Round 8

8.85 Jeurys Familia, RP, Mets
8.86 Danny Salazar, SP, Indians
8.87 Kole Calhoun, OF, Angels
8.88 Ian Kinsler, 2B, Tigers
8.89 Rougned Odor, 2B, Rangers
8.90 Michael Brantley, OF, Indians
8.91 Michael Wacha, SP, Cardinals
8.92 Maikel Franco, 3B, Phillies
8.93 Corey Seager, SS, Dodgers
8.94 Mark Melancon, RP, Pirates
8.95 Gregory Polanco, OF, Pirates
8.96 Masahiro Tanaka, SP, Yankees


Round Analysis: The parade of closers started at the end of the sixth round in this draft and I didn’t want to get left in the dust with another long wait coming between picks, so I decided to grab one of the remaining top-tier stoppers here in the eighth. Jeurys Familia posted a wicked 1.85 ERA across 76 appearances last season for the National League-champion Mets, managing an 86/19 K/BB ratio across 78 innings while racking up 43 saves. He should be awesome this season behind one of the top rotations in baseball. There is no good strategy for drafting closers. Don’t out-smart yourself and wait too long -- that’d be my only advice.


Round 9

9.97 Aroldis Chapman, RP, Yankees
9.98 Shin-Soo Choo, OF, Rangers
9.99 Adam Eaton, OF, White Sox
9.100 Francisco Lindor, SS, Indians
9.101 Marcus Stroman, SP, Blue Jays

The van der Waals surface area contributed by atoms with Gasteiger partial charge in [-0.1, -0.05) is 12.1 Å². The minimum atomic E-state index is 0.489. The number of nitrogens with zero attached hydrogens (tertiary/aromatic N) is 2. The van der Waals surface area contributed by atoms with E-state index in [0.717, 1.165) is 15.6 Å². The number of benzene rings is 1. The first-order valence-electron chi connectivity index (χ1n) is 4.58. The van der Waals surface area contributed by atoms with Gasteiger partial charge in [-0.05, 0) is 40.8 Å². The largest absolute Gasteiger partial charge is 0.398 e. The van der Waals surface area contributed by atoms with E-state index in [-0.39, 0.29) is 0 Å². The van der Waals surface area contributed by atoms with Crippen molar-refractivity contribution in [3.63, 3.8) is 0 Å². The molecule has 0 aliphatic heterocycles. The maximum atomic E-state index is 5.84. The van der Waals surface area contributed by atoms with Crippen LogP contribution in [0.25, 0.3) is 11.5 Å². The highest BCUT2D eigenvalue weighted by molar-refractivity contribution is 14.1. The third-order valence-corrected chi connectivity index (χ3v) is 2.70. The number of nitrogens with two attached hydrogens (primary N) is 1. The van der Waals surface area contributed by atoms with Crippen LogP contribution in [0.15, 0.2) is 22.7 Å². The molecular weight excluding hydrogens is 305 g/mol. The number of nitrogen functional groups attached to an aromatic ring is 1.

9.102 Ben Revere, OF, Nationals
9.103 Trevor Rosenthal, RP, Cardinals
9.104 Garrett Richards, SP, Angels
9.105 Francisco Liriano, SP, Pirates
9.106 Hanley Ramirez, 1B, Red Sox
9.107 Brett Gardner, OF, Yankees
9.108 Jonathan Lucroy, C, Brewers

Round Analysis: None of the selections here vary greatly from their Yahoo ADPs. I’ll say that my favorite pick of the round was Adam Eaton at 99th overall, and his ADP at the time of this column’s publishing sat at 102.2. Eaton finally turned some of his gap-to-gap line drives into over-the-fence flies last season, finishing with a .792 OPS, 14 homers, and 56 RBI in 153 games. He also stole 18 bases and tallied 98 runs scored. I expect even more this year from the leadoff man of what should be a very good White Sox offense. Eaton isn’t a sleeper anymore, but I think people still do underrate him. I went with Lucroy, whom I love as a bounceback candidate. He’ll be traded somewhere with a better supporting cast around midseason.